Officials announced Wednesday morning that Chicago’s St. Patrick’s Day parades—scheduled to take place this weekend—are now cancelled due to the worsening outbreak of novel coronavirus.
We know what the St. Patrick’s Day celebrations mean to us in the City of Chicago — but we, as elected officials, can’t take any chances with the health of our residents.
Out of an abundance of caution, the City is postponing its three St. Patrick’s Day parades and river dyeing. pic.twitter.com/091LGM1SdF
— Governor JB Pritzker (@GovPritzker) March 11, 2020
Officials announced eight new cases on Tuesday afternoon, bringing the current total in Illinois to 19.
“Like cities across the nation we concluded having a parade at this time was unnecessary to the public’s health,” said Mayor Lori Lightfoot at a morning press conference.
The website for the downtown Chicago St. Patrick’s Day parade posted an update Wednesday morning announcing the cancellation. Both the Northwest Side and Southside Irish parades, scheduled to take place on Sunday, have also been cancelled. The city will also cancel the annual dyeing of the river green.
“Chicago’s South Side Irish Parade is one of the community’s most anticipated and celebrated traditions,” said 19th Ward Alderman Matt O’Shea. “While this decision will be disappointing to many, minimizing the potential for COVID-19’s spread must be our top priority.”
“We as elected leaders can’t take any chances with the health of our residents…This was the right call,” said Governor JB Pritzker. “Now that we’ve reached the stage where we’re seeing regular new cases reflecting additional spread in our communities, we have to make every effort to minimize the spread as we can.”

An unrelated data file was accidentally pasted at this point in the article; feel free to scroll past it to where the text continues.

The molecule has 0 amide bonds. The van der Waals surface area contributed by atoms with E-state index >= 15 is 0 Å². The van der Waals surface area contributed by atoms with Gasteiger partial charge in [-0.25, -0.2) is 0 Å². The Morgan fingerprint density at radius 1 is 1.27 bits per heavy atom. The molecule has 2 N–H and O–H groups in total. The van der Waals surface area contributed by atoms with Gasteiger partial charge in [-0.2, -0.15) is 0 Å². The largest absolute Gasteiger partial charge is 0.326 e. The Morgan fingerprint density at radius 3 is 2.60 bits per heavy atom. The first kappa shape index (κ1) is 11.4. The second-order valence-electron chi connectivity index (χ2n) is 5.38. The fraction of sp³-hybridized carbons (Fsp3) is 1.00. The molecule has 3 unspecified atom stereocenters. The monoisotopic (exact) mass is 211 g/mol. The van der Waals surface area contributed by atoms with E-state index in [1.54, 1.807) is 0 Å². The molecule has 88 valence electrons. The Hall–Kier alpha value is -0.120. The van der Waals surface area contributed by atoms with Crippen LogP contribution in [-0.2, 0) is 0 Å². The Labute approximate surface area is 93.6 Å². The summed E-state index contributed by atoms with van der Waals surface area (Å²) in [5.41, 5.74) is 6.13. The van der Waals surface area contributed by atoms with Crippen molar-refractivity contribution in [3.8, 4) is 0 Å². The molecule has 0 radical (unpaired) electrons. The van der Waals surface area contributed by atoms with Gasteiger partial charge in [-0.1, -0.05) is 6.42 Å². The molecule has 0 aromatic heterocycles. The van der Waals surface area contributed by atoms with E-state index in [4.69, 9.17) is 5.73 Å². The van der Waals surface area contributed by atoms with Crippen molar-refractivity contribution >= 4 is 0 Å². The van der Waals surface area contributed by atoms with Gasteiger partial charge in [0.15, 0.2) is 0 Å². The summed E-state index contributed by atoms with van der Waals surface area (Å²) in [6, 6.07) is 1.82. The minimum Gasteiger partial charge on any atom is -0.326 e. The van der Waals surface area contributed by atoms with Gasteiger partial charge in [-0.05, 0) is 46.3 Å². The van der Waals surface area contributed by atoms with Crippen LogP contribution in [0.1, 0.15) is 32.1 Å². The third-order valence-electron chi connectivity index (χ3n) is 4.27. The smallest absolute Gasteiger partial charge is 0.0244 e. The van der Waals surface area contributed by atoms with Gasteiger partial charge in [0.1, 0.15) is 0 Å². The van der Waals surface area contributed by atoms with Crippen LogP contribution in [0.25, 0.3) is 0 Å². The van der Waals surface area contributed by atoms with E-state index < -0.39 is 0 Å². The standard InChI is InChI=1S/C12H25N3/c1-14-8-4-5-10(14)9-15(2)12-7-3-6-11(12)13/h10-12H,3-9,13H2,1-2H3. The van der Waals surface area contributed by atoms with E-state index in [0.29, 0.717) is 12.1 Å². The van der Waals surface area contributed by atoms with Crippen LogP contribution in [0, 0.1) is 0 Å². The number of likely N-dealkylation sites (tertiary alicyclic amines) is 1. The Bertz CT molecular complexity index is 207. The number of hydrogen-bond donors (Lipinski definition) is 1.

On Tuesday Governor Pritzker said that decisions on whether or not to proceed with mass gatherings would continue to be made on a local level.
“The CDC is talking about avoiding mass gatherings,” Pritzker told reporters. “They aren’t giving a number to what is a mass gathering and I think that’s not helpful, frankly, and in a number of ways the federal government has not been helpful, but we are in conversations about what to do. Chicago is not the only place that has large gatherings around St. Patrick’s Day.”
Dr. Allison Arwady, Commissioner of the Chicago Department of Public Health, urged those in vulnerable or at-risk groups such as seniors or people with compromised immune systems to avoid any unnecessary travel or contact with large groups of people. Arwady also urged anyone feeling feeling ill or experiencing symptoms to stay home and avoid any unnecessary social interaction, and to consult medical professionals as quickly as possible.
In a statement released prior to the press conference, officials urged the public to continue basic safety measures.
“We want to be sure that everyone understands the daily measures they can take to keep themselves safe such as social distancing, routine handwashing and avoiding touching the eyes, nose and mouth,” said Arwady. “We remain in constant communication with the CDC as well as federal, state and local officials to determine the best protocol moving forward in this ever-evolving situation.”
The spread of the virus is likely to have an effect on next Tuesday’s primary election in Illinois as well. The Chicago Sun-Times reports seven city nursing homes and at least a dozen other locations have requested to be relieved of serving as polling places for both early voting and on election day. Nursing homes and other facilities that care for some of those most vulnerable to the virus need to protect their patients.
“We have a mixture of situations because then it becomes a health issue to move them to another site, to have them travel off the grounds of the facility to go vote somewhere else,” Jim Allen, a spokesperson for the Chicago Board of Elections, told the Sun-Times regarding residents of nursing homes. Allen also added that he suspects the virus “may affect turnout as well.”
Mayor Lightfoot said that it’s still safe for the general public to attend local polling places and that the city is working with election officials to make sure “appropriate measures are in place.” Meanwhile, officials are also urging people concerned about the virus to vote by mail. Chicago residents can still apply to vote by mail until Thursday.
For more information, please visit www.chicago.gov/coronavirus and http://dph.illinois.gov/topics-services/diseases-and-conditions/diseases-a-z-list/coronavirus